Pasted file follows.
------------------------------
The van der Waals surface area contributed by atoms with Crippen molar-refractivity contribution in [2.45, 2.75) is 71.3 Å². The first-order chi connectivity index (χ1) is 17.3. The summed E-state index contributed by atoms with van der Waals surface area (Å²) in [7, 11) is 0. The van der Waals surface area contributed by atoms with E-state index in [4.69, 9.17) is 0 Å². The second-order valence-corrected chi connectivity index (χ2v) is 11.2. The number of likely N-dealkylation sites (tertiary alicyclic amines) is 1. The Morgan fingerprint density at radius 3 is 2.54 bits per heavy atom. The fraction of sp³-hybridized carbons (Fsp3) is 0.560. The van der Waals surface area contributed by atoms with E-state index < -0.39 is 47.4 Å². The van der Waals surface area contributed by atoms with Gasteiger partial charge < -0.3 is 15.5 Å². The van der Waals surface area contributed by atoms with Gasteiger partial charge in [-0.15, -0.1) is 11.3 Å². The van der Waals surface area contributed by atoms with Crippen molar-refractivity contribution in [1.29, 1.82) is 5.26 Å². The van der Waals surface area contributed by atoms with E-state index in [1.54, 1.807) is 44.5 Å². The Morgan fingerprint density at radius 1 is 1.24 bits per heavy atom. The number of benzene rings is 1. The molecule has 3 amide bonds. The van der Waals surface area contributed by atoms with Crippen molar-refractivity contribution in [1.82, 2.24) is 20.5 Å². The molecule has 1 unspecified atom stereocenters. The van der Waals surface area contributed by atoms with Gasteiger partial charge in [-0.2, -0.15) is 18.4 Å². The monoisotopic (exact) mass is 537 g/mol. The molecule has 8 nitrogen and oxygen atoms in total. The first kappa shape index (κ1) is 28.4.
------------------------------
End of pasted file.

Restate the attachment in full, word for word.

The van der Waals surface area contributed by atoms with Crippen molar-refractivity contribution in [2.45, 2.75) is 71.3 Å². The first-order chi connectivity index (χ1) is 17.3. The summed E-state index contributed by atoms with van der Waals surface area (Å²) in [7, 11) is 0. The van der Waals surface area contributed by atoms with E-state index in [4.69, 9.17) is 0 Å². The second-order valence-corrected chi connectivity index (χ2v) is 11.2. The number of likely N-dealkylation sites (tertiary alicyclic amines) is 1. The Morgan fingerprint density at radius 3 is 2.54 bits per heavy atom. The fraction of sp³-hybridized carbons (Fsp3) is 0.560. The van der Waals surface area contributed by atoms with E-state index < -0.39 is 47.4 Å². The van der Waals surface area contributed by atoms with Gasteiger partial charge < -0.3 is 15.5 Å². The van der Waals surface area contributed by atoms with Gasteiger partial charge in [-0.15, -0.1) is 11.3 Å². The van der Waals surface area contributed by atoms with Crippen molar-refractivity contribution in [1.29, 1.82) is 5.26 Å². The van der Waals surface area contributed by atoms with E-state index in [1.54, 1.807) is 44.5 Å². The Morgan fingerprint density at radius 1 is 1.24 bits per heavy atom. The number of benzene rings is 1. The molecule has 3 amide bonds. The van der Waals surface area contributed by atoms with Crippen molar-refractivity contribution in [1.82, 2.24) is 20.5 Å². The molecule has 1 unspecified atom stereocenters. The van der Waals surface area contributed by atoms with Gasteiger partial charge in [-0.2, -0.15) is 18.4 Å². The monoisotopic (exact) mass is 537 g/mol. The molecule has 8 nitrogen and oxygen atoms in total. The first kappa shape index (κ1) is 28.4.